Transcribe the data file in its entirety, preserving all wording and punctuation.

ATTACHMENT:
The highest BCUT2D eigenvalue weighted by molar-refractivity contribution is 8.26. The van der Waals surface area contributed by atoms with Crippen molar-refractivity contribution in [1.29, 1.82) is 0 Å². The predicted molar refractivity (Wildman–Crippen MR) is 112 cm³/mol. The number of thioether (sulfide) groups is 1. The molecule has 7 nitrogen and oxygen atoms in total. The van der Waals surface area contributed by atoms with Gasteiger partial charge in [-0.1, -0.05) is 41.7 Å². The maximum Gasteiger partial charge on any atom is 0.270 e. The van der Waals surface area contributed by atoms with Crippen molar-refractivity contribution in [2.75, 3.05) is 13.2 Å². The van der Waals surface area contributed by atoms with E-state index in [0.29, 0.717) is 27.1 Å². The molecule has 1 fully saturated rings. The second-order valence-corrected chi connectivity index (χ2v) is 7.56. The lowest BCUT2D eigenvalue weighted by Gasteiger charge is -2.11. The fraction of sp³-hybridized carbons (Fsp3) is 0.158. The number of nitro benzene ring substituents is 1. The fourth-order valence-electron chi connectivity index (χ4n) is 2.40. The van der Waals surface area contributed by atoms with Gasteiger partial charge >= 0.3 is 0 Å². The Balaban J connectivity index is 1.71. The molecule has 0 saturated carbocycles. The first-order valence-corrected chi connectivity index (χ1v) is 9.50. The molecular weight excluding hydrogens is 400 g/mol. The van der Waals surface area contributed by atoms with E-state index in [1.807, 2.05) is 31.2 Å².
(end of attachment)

The highest BCUT2D eigenvalue weighted by molar-refractivity contribution is 8.26. The van der Waals surface area contributed by atoms with Crippen molar-refractivity contribution in [1.29, 1.82) is 0 Å². The predicted molar refractivity (Wildman–Crippen MR) is 112 cm³/mol. The number of thioether (sulfide) groups is 1. The molecule has 7 nitrogen and oxygen atoms in total. The van der Waals surface area contributed by atoms with Gasteiger partial charge in [-0.1, -0.05) is 41.7 Å². The maximum Gasteiger partial charge on any atom is 0.270 e. The van der Waals surface area contributed by atoms with Crippen molar-refractivity contribution in [2.75, 3.05) is 13.2 Å². The van der Waals surface area contributed by atoms with E-state index in [0.29, 0.717) is 27.1 Å². The molecule has 1 fully saturated rings. The second-order valence-corrected chi connectivity index (χ2v) is 7.56. The lowest BCUT2D eigenvalue weighted by Gasteiger charge is -2.11. The fraction of sp³-hybridized carbons (Fsp3) is 0.158. The number of nitro benzene ring substituents is 1. The fourth-order valence-electron chi connectivity index (χ4n) is 2.40. The van der Waals surface area contributed by atoms with Gasteiger partial charge >= 0.3 is 0 Å². The Balaban J connectivity index is 1.71. The molecule has 0 saturated carbocycles. The first-order valence-corrected chi connectivity index (χ1v) is 9.50. The molecular weight excluding hydrogens is 400 g/mol. The van der Waals surface area contributed by atoms with E-state index in [1.807, 2.05) is 31.2 Å².